By Upasana Sharma:
In a smart move from his end, Pawan Kumar Bansal, the Railway minister, has announced an across-the-board hike in the railway fares. Most ministers in the past have tried to pull it off in the railway budget sessions but have faced opposition backslash. So this comes as a surprise but if dug deeper, sounds like an opportune announcement.
The media is busy covering the Delhi Rape case on goings or the tirade at the LoC between India and Pakistan or our leaders, religious and otherwise, give them enough fodder by their inane comments for them to stay busy. The point being, the fare hike hasn’t been covered with as much as it would have at any other given time. It has faced opposition backslash nonetheless. It has been called “Anti people”, “Unfortunate” and of “no rationale”. But the noises will die down as the Parliament is not in session currently. The Ruling party does its bit by calling it “Inevitable”.
Just how inevitable was it? Looking at the numbers, it pretty much was.
There has not been an increase in the basic fares except for the upper class and air conditioned travel, in the past decade. Every increase has resulted in a political casualty. To cross subsidise, there has been an increase in the freight charges, which has had a cascading effect in to the pockets of the common man as it was an increase in the transport cost. Besides, the constant increase has made using the other modes of transport a more lucrative option than the railways. There has been a need for infrastructure development for the longest time now. Basic issues like safety and cleanliness need to be addressed. Then, comes the need for modernisation of infrastructure. Due to these issues, the railways have lost a considerable share of their market to the airlines. Especially, a market consisting of upper middle class and upper class citizens. They prefer to travel by airlines because of the relatively swift, safe and clean services. The Government claims that these issues are going to be on the agenda once the fare hike takes place.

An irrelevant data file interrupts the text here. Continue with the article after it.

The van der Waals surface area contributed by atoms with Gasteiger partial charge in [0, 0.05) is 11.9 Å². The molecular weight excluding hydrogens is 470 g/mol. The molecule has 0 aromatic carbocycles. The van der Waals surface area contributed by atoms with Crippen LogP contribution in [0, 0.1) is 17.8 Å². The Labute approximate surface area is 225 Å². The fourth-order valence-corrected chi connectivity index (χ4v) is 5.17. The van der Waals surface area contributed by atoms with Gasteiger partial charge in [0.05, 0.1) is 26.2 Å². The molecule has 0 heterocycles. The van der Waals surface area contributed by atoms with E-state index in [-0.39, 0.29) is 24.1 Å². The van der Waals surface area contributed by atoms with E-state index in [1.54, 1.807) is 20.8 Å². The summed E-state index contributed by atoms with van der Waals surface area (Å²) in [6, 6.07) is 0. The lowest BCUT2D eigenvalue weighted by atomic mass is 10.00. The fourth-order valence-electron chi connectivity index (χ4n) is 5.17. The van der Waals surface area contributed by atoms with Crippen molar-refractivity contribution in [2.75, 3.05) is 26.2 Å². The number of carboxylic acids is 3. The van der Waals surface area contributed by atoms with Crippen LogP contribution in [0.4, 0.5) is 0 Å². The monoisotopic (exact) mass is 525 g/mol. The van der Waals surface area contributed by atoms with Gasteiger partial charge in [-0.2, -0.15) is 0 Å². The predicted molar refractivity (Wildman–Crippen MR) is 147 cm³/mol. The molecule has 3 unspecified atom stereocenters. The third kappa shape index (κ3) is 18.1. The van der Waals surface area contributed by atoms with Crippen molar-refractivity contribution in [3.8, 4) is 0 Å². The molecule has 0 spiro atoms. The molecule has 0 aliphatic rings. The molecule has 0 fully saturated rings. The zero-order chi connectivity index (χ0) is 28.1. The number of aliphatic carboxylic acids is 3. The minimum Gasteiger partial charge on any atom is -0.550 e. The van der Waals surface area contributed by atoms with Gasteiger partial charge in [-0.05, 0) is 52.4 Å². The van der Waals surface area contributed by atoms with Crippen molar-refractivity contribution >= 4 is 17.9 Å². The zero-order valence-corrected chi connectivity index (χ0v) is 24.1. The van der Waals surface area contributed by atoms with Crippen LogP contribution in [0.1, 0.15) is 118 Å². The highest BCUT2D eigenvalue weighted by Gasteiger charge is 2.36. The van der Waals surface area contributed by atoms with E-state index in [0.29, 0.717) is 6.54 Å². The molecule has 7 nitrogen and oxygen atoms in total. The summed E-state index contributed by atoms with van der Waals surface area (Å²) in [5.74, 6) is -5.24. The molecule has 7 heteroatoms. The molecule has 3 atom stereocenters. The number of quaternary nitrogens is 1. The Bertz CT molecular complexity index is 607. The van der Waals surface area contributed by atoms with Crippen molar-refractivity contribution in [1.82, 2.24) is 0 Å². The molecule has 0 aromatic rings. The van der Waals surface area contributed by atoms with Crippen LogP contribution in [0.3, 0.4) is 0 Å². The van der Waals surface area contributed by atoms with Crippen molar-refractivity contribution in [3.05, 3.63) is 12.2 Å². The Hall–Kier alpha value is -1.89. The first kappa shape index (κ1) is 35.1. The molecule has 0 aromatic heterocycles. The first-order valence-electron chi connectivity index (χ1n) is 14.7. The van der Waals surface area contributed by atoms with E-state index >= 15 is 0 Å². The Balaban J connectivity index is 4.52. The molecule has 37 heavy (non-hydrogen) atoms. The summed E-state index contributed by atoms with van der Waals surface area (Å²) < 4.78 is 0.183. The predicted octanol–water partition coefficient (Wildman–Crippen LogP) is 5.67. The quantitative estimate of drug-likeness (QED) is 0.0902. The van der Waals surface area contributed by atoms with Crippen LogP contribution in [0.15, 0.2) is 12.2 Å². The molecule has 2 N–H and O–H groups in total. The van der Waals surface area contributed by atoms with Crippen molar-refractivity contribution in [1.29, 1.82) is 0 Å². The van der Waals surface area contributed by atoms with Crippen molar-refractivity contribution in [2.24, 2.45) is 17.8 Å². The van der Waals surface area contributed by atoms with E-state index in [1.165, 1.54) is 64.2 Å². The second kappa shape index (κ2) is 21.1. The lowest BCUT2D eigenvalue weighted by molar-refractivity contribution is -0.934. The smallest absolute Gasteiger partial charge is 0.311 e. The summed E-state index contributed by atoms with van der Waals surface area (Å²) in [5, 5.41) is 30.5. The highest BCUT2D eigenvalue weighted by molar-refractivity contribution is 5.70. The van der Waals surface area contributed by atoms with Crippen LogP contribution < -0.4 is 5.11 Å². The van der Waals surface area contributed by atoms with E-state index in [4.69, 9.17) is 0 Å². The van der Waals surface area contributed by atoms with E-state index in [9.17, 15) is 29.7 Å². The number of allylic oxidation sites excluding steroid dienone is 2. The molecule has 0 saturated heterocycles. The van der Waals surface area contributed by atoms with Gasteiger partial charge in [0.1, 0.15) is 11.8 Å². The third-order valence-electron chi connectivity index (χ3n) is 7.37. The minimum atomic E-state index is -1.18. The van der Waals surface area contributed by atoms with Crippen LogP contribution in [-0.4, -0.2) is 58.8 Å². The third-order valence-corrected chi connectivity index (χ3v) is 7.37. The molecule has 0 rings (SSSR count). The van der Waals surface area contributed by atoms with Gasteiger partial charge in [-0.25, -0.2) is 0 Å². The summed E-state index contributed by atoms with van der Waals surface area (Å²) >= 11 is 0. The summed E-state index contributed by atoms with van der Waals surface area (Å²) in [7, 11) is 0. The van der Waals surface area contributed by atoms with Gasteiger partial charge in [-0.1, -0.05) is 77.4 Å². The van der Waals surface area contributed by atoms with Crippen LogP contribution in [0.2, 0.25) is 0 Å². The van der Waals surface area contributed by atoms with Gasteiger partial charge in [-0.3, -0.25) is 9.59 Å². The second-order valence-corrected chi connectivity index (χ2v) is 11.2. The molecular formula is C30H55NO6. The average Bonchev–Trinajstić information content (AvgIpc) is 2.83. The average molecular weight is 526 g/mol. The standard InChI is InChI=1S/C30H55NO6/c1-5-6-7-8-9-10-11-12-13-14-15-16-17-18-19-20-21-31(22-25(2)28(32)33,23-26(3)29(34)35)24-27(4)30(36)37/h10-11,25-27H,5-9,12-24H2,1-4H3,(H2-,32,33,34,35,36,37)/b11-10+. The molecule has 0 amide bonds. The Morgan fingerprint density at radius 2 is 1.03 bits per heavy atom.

Going by the above, it seems pretty inevitable and justified. But, what about the common man? He is already carrying the burden of rising prices and this move will make another hole in his already starved for relief pocket. Were there any other means than by transferring the burden on him? Maybe. The Government should be prepared to provide subsidies to the railways like in many advanced and developed countries. The railways, being a major public utility, can’t run purely on commercial lines. But, due to fiscal deficit, it doesn’t seem like a possibility.
As eager is the common man for a relief on his pockets, equally eagerly does he seek better infrastructure. The Government has shown that it is serious in its endeavour of working towards reforms, by hiking the fares of a vote sensitive second class as well. The dire need for investment in modernisation, security and cleanliness can’t be over emphasised. The money raised by these hikes should be correctly and efficiently used to implement plans. With a hope that the reformist and pragmatic attitude doesn’t stop after these hikes, let’s call these hikes unhappily justified.
Hopefully for a better future, let’s take this burden on the pockets with a pinch of salt, shall we?